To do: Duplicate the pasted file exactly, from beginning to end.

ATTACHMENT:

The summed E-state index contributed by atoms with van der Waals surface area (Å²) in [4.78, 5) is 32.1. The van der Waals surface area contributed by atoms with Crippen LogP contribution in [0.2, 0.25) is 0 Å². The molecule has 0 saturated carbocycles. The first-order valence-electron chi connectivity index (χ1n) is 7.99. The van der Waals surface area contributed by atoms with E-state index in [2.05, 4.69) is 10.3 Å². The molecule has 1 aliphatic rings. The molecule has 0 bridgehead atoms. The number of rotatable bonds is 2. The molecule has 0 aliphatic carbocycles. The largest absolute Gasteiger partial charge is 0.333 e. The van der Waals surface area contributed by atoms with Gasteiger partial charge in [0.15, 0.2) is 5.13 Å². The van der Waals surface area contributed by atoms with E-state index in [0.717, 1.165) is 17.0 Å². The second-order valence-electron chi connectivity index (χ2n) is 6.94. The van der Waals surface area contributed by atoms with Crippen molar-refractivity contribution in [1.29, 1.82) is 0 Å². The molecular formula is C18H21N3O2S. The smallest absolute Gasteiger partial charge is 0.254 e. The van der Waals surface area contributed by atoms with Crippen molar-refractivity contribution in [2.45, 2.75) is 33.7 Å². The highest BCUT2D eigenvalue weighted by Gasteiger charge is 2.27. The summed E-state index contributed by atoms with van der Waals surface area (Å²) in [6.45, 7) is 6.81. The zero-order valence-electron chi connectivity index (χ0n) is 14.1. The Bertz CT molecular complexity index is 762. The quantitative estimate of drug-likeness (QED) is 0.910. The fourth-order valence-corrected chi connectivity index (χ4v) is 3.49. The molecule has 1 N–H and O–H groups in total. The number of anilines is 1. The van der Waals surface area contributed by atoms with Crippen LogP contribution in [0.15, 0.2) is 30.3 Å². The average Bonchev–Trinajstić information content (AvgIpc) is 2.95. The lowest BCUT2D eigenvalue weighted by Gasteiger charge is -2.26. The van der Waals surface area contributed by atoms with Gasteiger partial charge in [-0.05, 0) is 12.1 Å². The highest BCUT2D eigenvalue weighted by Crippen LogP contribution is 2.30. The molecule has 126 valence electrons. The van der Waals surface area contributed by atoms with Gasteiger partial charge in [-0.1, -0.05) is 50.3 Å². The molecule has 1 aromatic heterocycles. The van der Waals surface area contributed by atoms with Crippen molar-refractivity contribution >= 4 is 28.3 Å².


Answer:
The summed E-state index contributed by atoms with van der Waals surface area (Å²) in [4.78, 5) is 32.1. The van der Waals surface area contributed by atoms with Crippen LogP contribution in [0.2, 0.25) is 0 Å². The molecule has 0 saturated carbocycles. The first-order valence-electron chi connectivity index (χ1n) is 7.99. The van der Waals surface area contributed by atoms with E-state index in [2.05, 4.69) is 10.3 Å². The molecule has 1 aliphatic rings. The molecule has 0 bridgehead atoms. The number of rotatable bonds is 2. The molecule has 0 aliphatic carbocycles. The largest absolute Gasteiger partial charge is 0.333 e. The van der Waals surface area contributed by atoms with Gasteiger partial charge in [0.15, 0.2) is 5.13 Å². The van der Waals surface area contributed by atoms with E-state index in [0.717, 1.165) is 17.0 Å². The second-order valence-electron chi connectivity index (χ2n) is 6.94. The van der Waals surface area contributed by atoms with Crippen molar-refractivity contribution in [1.29, 1.82) is 0 Å². The molecular formula is C18H21N3O2S. The smallest absolute Gasteiger partial charge is 0.254 e. The van der Waals surface area contributed by atoms with Crippen molar-refractivity contribution in [2.45, 2.75) is 33.7 Å². The highest BCUT2D eigenvalue weighted by Gasteiger charge is 2.27. The summed E-state index contributed by atoms with van der Waals surface area (Å²) in [6.45, 7) is 6.81. The zero-order valence-electron chi connectivity index (χ0n) is 14.1. The Bertz CT molecular complexity index is 762. The quantitative estimate of drug-likeness (QED) is 0.910. The fourth-order valence-corrected chi connectivity index (χ4v) is 3.49. The molecule has 1 N–H and O–H groups in total. The number of anilines is 1. The van der Waals surface area contributed by atoms with Crippen LogP contribution in [0.15, 0.2) is 30.3 Å². The average Bonchev–Trinajstić information content (AvgIpc) is 2.95. The lowest BCUT2D eigenvalue weighted by Gasteiger charge is -2.26. The van der Waals surface area contributed by atoms with Gasteiger partial charge in [-0.05, 0) is 12.1 Å². The highest BCUT2D eigenvalue weighted by Crippen LogP contribution is 2.30. The molecule has 126 valence electrons. The van der Waals surface area contributed by atoms with Gasteiger partial charge in [-0.1, -0.05) is 50.3 Å². The molecule has 1 aromatic heterocycles. The van der Waals surface area contributed by atoms with Crippen molar-refractivity contribution >= 4 is 28.3 Å².